Ater more than 100 years at its North Shepherd Street location in the Museum District, Benedictine College Preparatory will open in Goochland County on Sept. 3. The move will allow the school to expand course offerings and integrate academic and athletic facilities.
Benedictine has deep ties to Richmond — ask any alum, and he can probably rattle off a list of brothers, cousins and grandparents who also attended, and a staircase at the school bears each graduate's signature and is a testament to the school's rich traditions.
A group of Benedictine monks from the Belmont Abbey in North Carolina opened the school under the name Benedictine College in 1911. Seeking to instill discipline, faith and scholarship, the monks decided to blend parochial and military education models.
Headmaster Jesse Grapes, and many supporters of the school's move, say that the school's legacy doesn't lie in its physical building, but rather in its school's rigorous academic and theological traditions. "It's like the house you grew up in. You still love your parents, but you're going to miss that house," says Grapes. "I think we've overcome those difficulties because alums and supporters see the opportunity that current and future students will now receive."
Benedictine announced its decision to move from the Museum District to the 50-acre Mary Mother of the Church Abbey in Goochland County in early 2011. The Abbey, which opened in 1960 as St. John Vianny High School Seminary, was home to a small number of practicing Benedictine monks, Benedictine's auditorium and its athletic facilities.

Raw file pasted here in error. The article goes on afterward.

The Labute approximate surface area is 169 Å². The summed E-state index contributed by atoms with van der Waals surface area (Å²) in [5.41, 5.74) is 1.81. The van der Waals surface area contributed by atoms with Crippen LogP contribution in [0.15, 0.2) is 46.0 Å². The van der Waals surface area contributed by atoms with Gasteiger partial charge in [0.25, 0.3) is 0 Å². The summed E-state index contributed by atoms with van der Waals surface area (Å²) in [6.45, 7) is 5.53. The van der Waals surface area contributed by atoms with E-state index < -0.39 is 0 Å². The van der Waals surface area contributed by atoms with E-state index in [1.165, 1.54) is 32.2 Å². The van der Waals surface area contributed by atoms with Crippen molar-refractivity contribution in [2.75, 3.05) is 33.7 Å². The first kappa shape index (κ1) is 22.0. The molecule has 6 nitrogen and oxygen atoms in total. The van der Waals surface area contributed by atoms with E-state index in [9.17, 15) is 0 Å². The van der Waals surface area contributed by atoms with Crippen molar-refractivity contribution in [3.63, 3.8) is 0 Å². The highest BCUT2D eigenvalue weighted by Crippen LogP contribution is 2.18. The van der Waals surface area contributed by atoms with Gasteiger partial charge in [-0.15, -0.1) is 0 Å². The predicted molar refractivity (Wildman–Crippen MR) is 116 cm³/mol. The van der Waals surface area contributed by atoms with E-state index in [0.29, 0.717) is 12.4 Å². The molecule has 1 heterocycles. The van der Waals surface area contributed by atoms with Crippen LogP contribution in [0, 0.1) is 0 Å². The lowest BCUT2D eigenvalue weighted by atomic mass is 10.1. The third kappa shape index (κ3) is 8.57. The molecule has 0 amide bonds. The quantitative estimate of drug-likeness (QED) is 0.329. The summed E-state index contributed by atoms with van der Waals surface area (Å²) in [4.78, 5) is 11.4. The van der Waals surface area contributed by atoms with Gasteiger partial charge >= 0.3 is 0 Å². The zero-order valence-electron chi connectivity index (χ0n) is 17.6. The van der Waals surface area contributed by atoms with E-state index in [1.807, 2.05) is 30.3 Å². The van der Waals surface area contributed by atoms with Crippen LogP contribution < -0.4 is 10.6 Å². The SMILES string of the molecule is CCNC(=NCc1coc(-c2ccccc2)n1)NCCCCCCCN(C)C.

To prepare for the move, extensive renovations were done to the Abbey, including the installation of a new HVAC system, networking infrastructure and fixtures. Parking spaces and turning lanes were also added to accommodate extra traffic.
The newly renovated academic building at the Abbey boasts more than 40 classrooms, including five science labs, a dedicated wing for the arts and new computer labs. In contrast, the Shepherd Street campus had 21 classrooms. David Gallagher, a Benedictine Board of Education director and father of a rising senior, says the new building will allow the school to add classes such as AP computer science and other advanced courses. "In order to get into places like U.Va., Wake Forest or Princeton, you need to take classes like AP Calculus. When you only have 21 [classrooms], you don't have room to accommodate these needs," Gallagher says. "Moving is going to allow us to stay on the cutting edge."
Benedictine's alumni have competed in NFL Super Bowls, NBA Finals and NCAA football and basketball championships. With 80 percent of their 275 cadets participating in at least one sport, consolidating the school's academic and athletic facilities into a single campus was another compelling reason for the move. By eliminating the 30-mile commute from Shepherd Street to Goochland, the school saves money transporting athletes after school and enables students who need extra help to receive tutoring during the time that would otherwise be spent on the road.
The move, originally announced in 2011, wasn't without controversy. After the school announced it planned to sell the Shepherd Street building to the neighboring Virginia Museum of Fine Arts, some close to the school claimed Benedictine was suffering at the hands of the monks of Benedictine Society of Virginia and felt that the Benedictine Society wanted to sell the building to help their own struggling finances.